Results showed that 94% of respondents living in the Netherlands were able to speak at least one language – well enough to have a conversation – in addition to their mother tongue. This highly impressive finding was only bettered by Luxembourg (96%) and, surprisingly, Latvia (95%). This contrasts markedly with the UK, where 61% of respondents were not capable of speaking another language, apart from their own. Interestingly, the percentages of respondents speaking 2 or 3 languages are still quite high in Luxembourg and the Netherlands, with 37% of Dutch respondents able to speak at least 3 languages in addition to their mother tongue – compared to 5% in the UK.
The Dutch seem to be quite talented at learning languages. In the latest world ranking of countries by English skills, the Netherlands come up on top, followed closely by the Scandinavian countries. But what, then, makes the Dutch so good at learning a second language – English, in particular? As it would be ludicrous to say that they are more intelligent than anybody else, the answer must either be found in the Dutch education system or in the mentality and way-of-life. After primary school, Dutch children follow selective secondary school curricula, depending on their primary school performances. Only the top-level offers bi-lingual classes (for which the parents must pay extra), with many lessons given in English. However, this does not explain why over 90% of Dutch people can speak very good English, since only 20% of primary pupils make it to the top-notch secondary school curriculum. Language teaching in the other curricula is similar to that dispensed in the UK.
The Dutch expertise in the English language stems from the fact that, paradoxically, the English language forms a central part of Dutch culture without even hindering it. Apart from selected TV programmes for the young, all foreign films and TV shows are shown in their original language with Dutch subtitles – and there are no exceptions. Be it the latest two-hour blockbuster or a twenty-seconds interview of an African leader shown in a news bulletin, if it’s not Dutch, it’s sub-titled. This makes for a lot of passive learning, for the young in particular who, like anywhere else in Europe, spend a lot of time on the TV couch. What’s more, even the Dutch, who think they can speak good English, have the courage and self-confidence to speak it, even if that makes them look silly.
“That’s another cook” is an erroneous translation from a Dutch saying “andere koek” meaning “another biscuit” – which should be translated into English as “that’s another cup of tea.” Silly Van Gaal, but at least he tries – and we all know that practice makes perfect.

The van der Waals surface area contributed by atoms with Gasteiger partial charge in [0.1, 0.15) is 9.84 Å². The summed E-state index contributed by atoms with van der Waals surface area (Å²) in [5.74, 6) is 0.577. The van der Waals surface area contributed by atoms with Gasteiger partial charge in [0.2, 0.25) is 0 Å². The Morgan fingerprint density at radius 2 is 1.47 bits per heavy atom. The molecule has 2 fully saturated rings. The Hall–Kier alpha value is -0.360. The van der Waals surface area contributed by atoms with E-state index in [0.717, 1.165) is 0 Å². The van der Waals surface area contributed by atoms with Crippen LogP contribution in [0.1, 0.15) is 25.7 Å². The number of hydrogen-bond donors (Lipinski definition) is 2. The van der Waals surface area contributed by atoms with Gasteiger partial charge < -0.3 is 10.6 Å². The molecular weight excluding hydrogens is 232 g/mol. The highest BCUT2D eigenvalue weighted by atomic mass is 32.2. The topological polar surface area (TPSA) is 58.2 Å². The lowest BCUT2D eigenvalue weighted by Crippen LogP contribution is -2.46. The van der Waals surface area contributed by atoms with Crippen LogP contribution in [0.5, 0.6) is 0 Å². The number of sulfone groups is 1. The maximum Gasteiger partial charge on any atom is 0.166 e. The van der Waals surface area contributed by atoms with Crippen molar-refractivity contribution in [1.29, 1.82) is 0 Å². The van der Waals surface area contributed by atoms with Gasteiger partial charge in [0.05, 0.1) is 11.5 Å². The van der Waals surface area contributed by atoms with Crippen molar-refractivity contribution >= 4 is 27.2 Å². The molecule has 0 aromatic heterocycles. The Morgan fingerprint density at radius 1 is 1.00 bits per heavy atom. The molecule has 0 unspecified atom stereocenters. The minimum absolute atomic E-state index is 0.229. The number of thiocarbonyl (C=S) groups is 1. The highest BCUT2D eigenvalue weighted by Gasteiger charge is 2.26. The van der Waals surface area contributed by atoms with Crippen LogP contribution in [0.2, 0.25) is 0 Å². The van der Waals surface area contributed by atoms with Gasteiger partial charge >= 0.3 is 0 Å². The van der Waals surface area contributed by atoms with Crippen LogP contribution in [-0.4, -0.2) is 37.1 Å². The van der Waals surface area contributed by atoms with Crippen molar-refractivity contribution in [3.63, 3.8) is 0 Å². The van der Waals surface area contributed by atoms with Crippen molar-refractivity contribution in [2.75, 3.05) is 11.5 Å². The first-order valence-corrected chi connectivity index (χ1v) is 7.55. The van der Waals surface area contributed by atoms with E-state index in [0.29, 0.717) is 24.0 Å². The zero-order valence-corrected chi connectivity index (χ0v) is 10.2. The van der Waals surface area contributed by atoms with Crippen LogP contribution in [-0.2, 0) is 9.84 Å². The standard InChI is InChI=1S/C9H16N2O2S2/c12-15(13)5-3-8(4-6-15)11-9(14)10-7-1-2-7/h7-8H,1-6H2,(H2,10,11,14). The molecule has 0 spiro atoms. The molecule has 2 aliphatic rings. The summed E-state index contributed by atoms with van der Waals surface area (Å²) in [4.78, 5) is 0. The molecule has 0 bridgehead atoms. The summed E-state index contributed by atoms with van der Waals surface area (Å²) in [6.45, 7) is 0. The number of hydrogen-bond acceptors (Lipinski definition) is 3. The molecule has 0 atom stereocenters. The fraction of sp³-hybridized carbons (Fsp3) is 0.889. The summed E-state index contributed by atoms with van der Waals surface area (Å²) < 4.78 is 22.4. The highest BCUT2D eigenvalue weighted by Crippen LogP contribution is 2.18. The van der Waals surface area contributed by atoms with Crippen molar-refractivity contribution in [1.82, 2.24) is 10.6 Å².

There is a more serious side to the benefits of learning a foreign language. Being able to communicate using an alternative language system enhances the longevity of your brain, with several studies showing that being bi-lingual slows the onset of Alzheimer’s and dementia by up to 5 years. Cognitive functions are also enhanced, and thinking in a foreign language may help you make rational decisions without emotional bias associated with a native tongue. Would this have been an antidote to the Brexit vote, I wonder?
Of course, speaking a foreign language isn’t all about appearing clever on a television screen and maintaining a fitter brain. It’s also about learning to respect, understand and love others, in the same way that they should respect you. The Europeans have proved that. The love and respect for the English language is widespread in many countries in Europe, and nowhere more so than in the Netherlands, because the English and Dutch languages merge in a distant past.
The argument that the teaching of foreign languages is no longer an important part of secondary education is misconceived. School is not only about teaching what appears to be useful in the short-term. Secondary education must have higher aspirations than wanting to satisfy practicality. Opening a child’s mind to others and making him/her see that alternatives exist that are just as beautiful, is as important as teaching maths.
Language is a gift that allows us to perceive and interact with the world around us and listen to the people who make today what it is. Maybe it’s time that some of us treat it as such, and accept it when offered. The more gifts we possess, the richer we are.
George is a British/French national. He has a passion for oral microbiology (obtained a PhD in Lyon, France) and a passion for philosophy and politics.